The Swiss Scientist who ‘Tripped’ up: The discovery of LSD and where we are now
Updated: Sep 20, 2022
Emily Adams explores the fascinating evolution of the narrative and perspectives on psychedelic drugs.
Lysergic Acid Diethylamide (LSD) was synthesised by Albert Hofmann in 1938. Originally intended to be a stimulant for respiratory and circulatory systems, LSD was dismissed by pharmaceutical companies1. But Hofmann couldn’t shake the feeling that there was something unique about his new compound. He said he had “a peculiar presentiment, the feeling that this substance could possess properties other than those established in the first investigations”1.
It wasn’t until five years later, in 1943, that Hofmann accidentally consumed some of the substance and discovered the hallucinogenic properties, describing it as a “kaleidoscopic play of colours”1. A few days later he took a higher dose. LSD and its potential as both a weapon and therapy were discovered completely by accident when a Swiss scientist mistakenly ate his latest project.
Once establishing the safe but hallucinogenic dose, he experimented on himself. And so began the tumultuous journey of psychedelics.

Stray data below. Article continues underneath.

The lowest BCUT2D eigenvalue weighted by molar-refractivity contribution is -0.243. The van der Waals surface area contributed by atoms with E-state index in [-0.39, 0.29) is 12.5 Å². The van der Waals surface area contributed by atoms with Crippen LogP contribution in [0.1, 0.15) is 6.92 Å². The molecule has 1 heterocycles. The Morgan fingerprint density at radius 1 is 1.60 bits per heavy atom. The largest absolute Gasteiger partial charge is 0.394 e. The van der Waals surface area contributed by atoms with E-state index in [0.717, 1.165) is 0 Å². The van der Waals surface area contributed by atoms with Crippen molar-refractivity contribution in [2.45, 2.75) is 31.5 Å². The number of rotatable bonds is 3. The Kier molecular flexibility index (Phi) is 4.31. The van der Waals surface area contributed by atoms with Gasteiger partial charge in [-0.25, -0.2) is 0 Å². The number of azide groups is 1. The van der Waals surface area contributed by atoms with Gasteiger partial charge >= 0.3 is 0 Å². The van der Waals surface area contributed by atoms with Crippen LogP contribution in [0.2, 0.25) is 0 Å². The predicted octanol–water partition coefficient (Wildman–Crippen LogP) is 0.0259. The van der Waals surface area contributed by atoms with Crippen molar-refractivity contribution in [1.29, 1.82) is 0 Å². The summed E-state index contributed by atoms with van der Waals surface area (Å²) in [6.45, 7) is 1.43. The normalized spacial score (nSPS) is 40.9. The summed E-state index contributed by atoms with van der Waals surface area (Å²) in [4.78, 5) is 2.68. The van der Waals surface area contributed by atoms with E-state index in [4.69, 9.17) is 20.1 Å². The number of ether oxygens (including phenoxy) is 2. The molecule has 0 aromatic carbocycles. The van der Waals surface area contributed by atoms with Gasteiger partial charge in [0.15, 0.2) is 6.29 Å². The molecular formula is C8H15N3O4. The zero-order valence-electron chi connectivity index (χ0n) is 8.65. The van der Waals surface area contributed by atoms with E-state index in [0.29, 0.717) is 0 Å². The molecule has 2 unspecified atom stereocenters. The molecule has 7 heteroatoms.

What is LSD?
LSD is a hallucinogenic drug that distorts how someone perceives reality2. Visual and auditory illusions, altered sensations, and mood changes make up this experience2. The risks of the compound must not be understated, potentially leading to negative experiences and flashbacks3. However, mounting research is demonstrating the potential of LSD and other psychedelics for psychiatric treatment in a controlled environment.
Uses of Psychedelics
The potent mind-altering effects of LSD were historically investigated as a psychological weapon in the Cold War. The CIA-sanctioned Operation MK Ultra carried out human experiments with the drug4. It was thought that the compound could brainwash and control their enemies4, though most of the reports were destroyed5.
By the mid-20th century, scientists had started investigating the potential of psychedelics not for mind-control but for therapy. Before the boom in recreational drug use in the 1960s-70s, psychedelics were championed as treatments for psychiatric diseases6.
In 1967, LSD was made illegal in the UK, putting the brakes on research. More recent crackdowns on psychoactive substances caused uproar among scientists who claimed that research on psychedelics is an essential tool for treating a number of neurological diseases and expanding knowledge about the inner workings of the human mind7.
More recently, researchers have been evaluating the medical utility of psychedelics (particularly LSD, psilocybin, and MDMA) when combined with psychotherapy. This concept has been around for centuries6, however, research has boomed in the last few decades. In 2020, there were 17 clinical trials using psychedelics to treat psychiatric conditions6.